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Steel Making

William Kelly's Air-boiling Process
An account of Bessemer's address to the British Association w...

The Theory Of Tempering
Steel that has been hardened is generally harder and more br...

The Packing Department
In Fig. 56 is shown the packing pots where the work is packe...

Connecting Rods
The material used for all connecting rods on the Liberty engi...

Tungsten, as an alloy in steel, has been known and used for a...

There is no mystery or secret about the proper annealing of d...

High-chromium Or Rust-proof Steel
High-chromium, or what is called stainless steel containing f...

Protective Screens For Furnaces
Workmen needlessly exposed to the flames, heat and glare from...

Surface Carburizing
Carburizing, commonly called case-hardening, is the art of pr...

The Pyrometer And Its Use
In the heat treatment of steel, it has become absolutely nece...

The Effect Of Tempering On Water-quenched Gages
The following information has been supplied by Automatic and ...

The Thermo-couple
With the application of the thermo-couple, the measurement of...

Heat Treatment Of Punches And Dies Shears Taps Etc
HEATING.--The degree to which tools of the above classes shou...

Vanadium has a very marked effect upon alloy steels rich in c...

Annealing To Relieve Internal Stresses
Work quenched from a high temperature and not afterward tempe...

Carbon-steel Forgings
Low-stressed, carbon-steel forgings include such parts as car...

An Automatic Temperature Control Pyrometer
Automatic temperature control instruments are similar to the ...

Phosphorus is one of the impurities in steel, and it has been...

Carburizing Low-carbon Sleeves
Low-carbon sleeves are carburized and pushed on malleable-ir...

Calibration Of Pyrometer With Common Salt
An easy and convenient method for standardization and one whi...

Preventing Cracks In Hardening


The blacksmith in the small shop, where equipment is usually very
limited, often consisting of a forge, a small open hard-coal furnace,
a barrel of water and a can of oil must have skill and experience.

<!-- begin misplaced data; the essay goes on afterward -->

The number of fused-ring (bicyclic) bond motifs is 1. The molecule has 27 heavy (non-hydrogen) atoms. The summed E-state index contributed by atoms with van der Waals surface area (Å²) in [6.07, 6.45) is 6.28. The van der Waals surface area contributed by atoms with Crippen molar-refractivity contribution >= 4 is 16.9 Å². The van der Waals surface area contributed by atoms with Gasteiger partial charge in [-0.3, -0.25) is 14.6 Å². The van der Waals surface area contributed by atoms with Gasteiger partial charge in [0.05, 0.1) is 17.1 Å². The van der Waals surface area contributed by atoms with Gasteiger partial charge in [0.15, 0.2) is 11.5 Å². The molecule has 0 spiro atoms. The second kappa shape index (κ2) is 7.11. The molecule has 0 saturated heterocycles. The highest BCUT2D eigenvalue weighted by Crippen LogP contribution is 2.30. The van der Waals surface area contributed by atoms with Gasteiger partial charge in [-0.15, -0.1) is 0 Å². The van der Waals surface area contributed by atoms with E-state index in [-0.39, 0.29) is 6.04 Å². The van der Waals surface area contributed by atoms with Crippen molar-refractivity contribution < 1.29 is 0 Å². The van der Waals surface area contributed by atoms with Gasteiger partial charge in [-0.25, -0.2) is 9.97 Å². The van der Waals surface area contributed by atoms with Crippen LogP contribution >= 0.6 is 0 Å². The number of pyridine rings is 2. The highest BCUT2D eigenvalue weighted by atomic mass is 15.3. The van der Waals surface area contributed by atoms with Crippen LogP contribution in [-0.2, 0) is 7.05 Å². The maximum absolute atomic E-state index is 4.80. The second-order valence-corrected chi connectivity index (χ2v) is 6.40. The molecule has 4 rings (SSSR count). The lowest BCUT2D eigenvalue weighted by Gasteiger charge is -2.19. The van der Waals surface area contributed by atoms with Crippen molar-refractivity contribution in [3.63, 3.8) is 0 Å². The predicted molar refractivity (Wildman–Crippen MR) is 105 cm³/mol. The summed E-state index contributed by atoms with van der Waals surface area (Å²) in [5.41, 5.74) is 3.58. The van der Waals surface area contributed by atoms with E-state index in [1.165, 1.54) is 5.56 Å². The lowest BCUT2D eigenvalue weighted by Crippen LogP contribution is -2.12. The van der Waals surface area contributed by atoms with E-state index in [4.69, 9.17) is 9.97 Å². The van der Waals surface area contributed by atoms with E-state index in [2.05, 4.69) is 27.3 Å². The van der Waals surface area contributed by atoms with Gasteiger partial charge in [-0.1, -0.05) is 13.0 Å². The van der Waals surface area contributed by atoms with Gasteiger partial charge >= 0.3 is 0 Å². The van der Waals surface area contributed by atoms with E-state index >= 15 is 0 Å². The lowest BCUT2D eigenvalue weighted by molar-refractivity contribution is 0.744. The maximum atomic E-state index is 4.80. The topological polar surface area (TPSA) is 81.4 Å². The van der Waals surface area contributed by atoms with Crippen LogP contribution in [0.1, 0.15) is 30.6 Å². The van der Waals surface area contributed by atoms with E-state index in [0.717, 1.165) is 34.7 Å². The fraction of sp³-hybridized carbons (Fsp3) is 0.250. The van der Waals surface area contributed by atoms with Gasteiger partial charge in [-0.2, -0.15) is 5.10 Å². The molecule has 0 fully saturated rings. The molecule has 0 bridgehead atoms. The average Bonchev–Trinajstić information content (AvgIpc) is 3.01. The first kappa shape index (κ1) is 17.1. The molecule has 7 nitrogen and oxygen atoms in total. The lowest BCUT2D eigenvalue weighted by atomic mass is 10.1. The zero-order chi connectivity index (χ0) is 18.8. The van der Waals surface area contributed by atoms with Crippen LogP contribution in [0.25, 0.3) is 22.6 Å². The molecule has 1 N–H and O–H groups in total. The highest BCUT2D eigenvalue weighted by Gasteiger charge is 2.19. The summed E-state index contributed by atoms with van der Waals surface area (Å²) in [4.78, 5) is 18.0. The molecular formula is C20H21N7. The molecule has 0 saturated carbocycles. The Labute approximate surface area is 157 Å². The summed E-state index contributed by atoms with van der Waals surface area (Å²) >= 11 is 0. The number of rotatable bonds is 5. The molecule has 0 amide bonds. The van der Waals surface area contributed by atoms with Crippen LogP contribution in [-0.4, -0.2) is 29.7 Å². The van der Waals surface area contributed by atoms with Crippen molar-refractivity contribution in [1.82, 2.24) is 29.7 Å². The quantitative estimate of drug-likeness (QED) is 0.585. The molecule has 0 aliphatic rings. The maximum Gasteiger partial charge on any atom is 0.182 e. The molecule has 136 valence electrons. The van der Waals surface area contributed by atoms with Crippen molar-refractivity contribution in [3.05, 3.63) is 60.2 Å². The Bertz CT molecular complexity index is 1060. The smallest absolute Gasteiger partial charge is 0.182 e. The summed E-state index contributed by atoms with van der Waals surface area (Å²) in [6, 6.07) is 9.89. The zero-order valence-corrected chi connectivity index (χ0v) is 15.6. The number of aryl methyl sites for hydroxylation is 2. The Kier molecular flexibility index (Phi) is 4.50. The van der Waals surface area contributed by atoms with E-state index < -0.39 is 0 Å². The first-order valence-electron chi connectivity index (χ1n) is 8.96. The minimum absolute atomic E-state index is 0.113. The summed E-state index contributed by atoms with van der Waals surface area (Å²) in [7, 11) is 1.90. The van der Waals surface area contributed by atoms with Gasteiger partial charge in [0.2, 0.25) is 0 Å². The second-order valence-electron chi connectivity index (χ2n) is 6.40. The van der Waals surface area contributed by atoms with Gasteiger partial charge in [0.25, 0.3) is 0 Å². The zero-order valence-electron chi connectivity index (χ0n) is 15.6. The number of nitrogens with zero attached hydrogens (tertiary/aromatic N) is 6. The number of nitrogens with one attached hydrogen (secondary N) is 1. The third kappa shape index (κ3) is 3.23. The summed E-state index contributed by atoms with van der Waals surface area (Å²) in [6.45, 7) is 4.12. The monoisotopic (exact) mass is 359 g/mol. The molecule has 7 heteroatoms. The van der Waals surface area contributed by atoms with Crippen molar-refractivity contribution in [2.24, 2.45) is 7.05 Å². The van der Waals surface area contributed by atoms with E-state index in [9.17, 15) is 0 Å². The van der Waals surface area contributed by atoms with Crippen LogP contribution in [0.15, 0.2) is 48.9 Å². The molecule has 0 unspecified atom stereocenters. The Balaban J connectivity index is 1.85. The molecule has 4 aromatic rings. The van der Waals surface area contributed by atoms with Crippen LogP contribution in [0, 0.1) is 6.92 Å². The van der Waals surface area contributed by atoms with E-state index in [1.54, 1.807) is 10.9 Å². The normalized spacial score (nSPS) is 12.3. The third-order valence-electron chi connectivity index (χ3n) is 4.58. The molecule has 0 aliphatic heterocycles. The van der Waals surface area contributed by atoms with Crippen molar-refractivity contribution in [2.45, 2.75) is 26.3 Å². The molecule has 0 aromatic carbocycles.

With this equipment the smith is expected to, and usually can,
produce good results if proper care is taken.

In hardening carbon tool steel in water, too much cannot be said in
favor of slow, careful heating, nor against overheating if cracks
are to be avoided.

It is not wise to take the work from the hardening bath and leave
it exposed to the air if there is any heat left in it, because
it is more liable to crack than if left in the bath until cold.
In heating, plenty of time is taken for the work to heat evenly
clear through, thus avoiding strains caused by quick and improper
heating, In quenching in water, contraction is much more rapid
than was the expansion while heating, and strains begin the moment
the work touches the water. If the piece has any considerable size
and is taken from the bath before it is cold and allowed to come to
the air, expansion starts again from the inside so rapidly that the
chilled hardened surface cracks before the strains can be relieved.

Many are most successful with the hardening bath about blood warm.
When the work that is being hardened is nearly cold, it is taken
from the water and instantly put into a can of oil, where it is
allowed to finish cooling. The heat in the body of the tool will
come to the surface more slowly, thus relieving the strain and
overcoming much of the danger of cracking.

Some contend that the temper should be drawn as soon as possible
after hardening: but that if this cannot be done for some hours, the
work should be left in the oil until the tempering can be done. It
is claimed that forming dies and punch-press dies that are difficult
to harden will seldom crack if treated in this way.

Small tools or pieces that are very troublesome because of peculiar
shape should be made of steel which has been thoroughly annealed.
It is often well to mill or turn off the outer skin of the bar,
to remove metal which has been cold-worked. Then heat slowly just
through the critical range and cool in the furnace, in order to
produce a very fine grain. Tools machined from such stock, and
hardened with the utmost care, will have the best chance to survive
without warping, growth or cracking.

Next: Shrinking And Enlarging Work

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